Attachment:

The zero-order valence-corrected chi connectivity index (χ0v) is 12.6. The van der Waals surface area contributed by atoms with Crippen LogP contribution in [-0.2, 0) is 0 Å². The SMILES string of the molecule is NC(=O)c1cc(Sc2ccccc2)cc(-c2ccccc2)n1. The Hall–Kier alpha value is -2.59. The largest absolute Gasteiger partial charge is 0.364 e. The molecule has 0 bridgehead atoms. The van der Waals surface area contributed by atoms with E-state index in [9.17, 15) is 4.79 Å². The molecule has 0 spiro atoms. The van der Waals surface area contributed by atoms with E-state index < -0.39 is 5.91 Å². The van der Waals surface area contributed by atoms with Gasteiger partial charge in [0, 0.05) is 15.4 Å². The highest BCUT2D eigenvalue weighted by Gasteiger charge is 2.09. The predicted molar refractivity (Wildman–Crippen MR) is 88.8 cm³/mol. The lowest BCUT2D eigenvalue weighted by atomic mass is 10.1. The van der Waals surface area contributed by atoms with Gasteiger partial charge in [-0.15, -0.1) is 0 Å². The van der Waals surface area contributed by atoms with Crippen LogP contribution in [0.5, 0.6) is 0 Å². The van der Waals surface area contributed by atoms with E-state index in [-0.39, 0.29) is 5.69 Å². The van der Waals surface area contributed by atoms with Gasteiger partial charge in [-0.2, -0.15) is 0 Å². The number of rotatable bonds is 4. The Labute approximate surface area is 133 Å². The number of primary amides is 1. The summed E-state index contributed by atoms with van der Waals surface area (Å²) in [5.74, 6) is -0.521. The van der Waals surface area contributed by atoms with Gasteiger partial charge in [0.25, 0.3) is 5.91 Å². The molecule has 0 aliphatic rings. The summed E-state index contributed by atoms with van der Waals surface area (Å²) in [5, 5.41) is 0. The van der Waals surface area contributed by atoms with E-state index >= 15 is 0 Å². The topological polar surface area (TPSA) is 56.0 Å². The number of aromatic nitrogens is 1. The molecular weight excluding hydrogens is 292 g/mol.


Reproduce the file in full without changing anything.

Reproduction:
The zero-order valence-corrected chi connectivity index (χ0v) is 12.6. The van der Waals surface area contributed by atoms with Crippen LogP contribution in [-0.2, 0) is 0 Å². The SMILES string of the molecule is NC(=O)c1cc(Sc2ccccc2)cc(-c2ccccc2)n1. The Hall–Kier alpha value is -2.59. The largest absolute Gasteiger partial charge is 0.364 e. The molecule has 0 bridgehead atoms. The van der Waals surface area contributed by atoms with E-state index in [9.17, 15) is 4.79 Å². The molecule has 0 spiro atoms. The van der Waals surface area contributed by atoms with E-state index < -0.39 is 5.91 Å². The van der Waals surface area contributed by atoms with Gasteiger partial charge in [0, 0.05) is 15.4 Å². The highest BCUT2D eigenvalue weighted by Gasteiger charge is 2.09. The predicted molar refractivity (Wildman–Crippen MR) is 88.8 cm³/mol. The lowest BCUT2D eigenvalue weighted by atomic mass is 10.1. The van der Waals surface area contributed by atoms with Gasteiger partial charge in [-0.15, -0.1) is 0 Å². The van der Waals surface area contributed by atoms with Crippen LogP contribution in [0.5, 0.6) is 0 Å². The van der Waals surface area contributed by atoms with E-state index in [-0.39, 0.29) is 5.69 Å². The van der Waals surface area contributed by atoms with Gasteiger partial charge in [-0.2, -0.15) is 0 Å². The number of rotatable bonds is 4. The Labute approximate surface area is 133 Å². The number of primary amides is 1. The summed E-state index contributed by atoms with van der Waals surface area (Å²) in [5.74, 6) is -0.521. The van der Waals surface area contributed by atoms with Gasteiger partial charge in [0.25, 0.3) is 5.91 Å². The molecule has 0 aliphatic rings. The summed E-state index contributed by atoms with van der Waals surface area (Å²) in [5, 5.41) is 0. The van der Waals surface area contributed by atoms with E-state index >= 15 is 0 Å². The topological polar surface area (TPSA) is 56.0 Å². The number of aromatic nitrogens is 1. The molecular weight excluding hydrogens is 292 g/mol.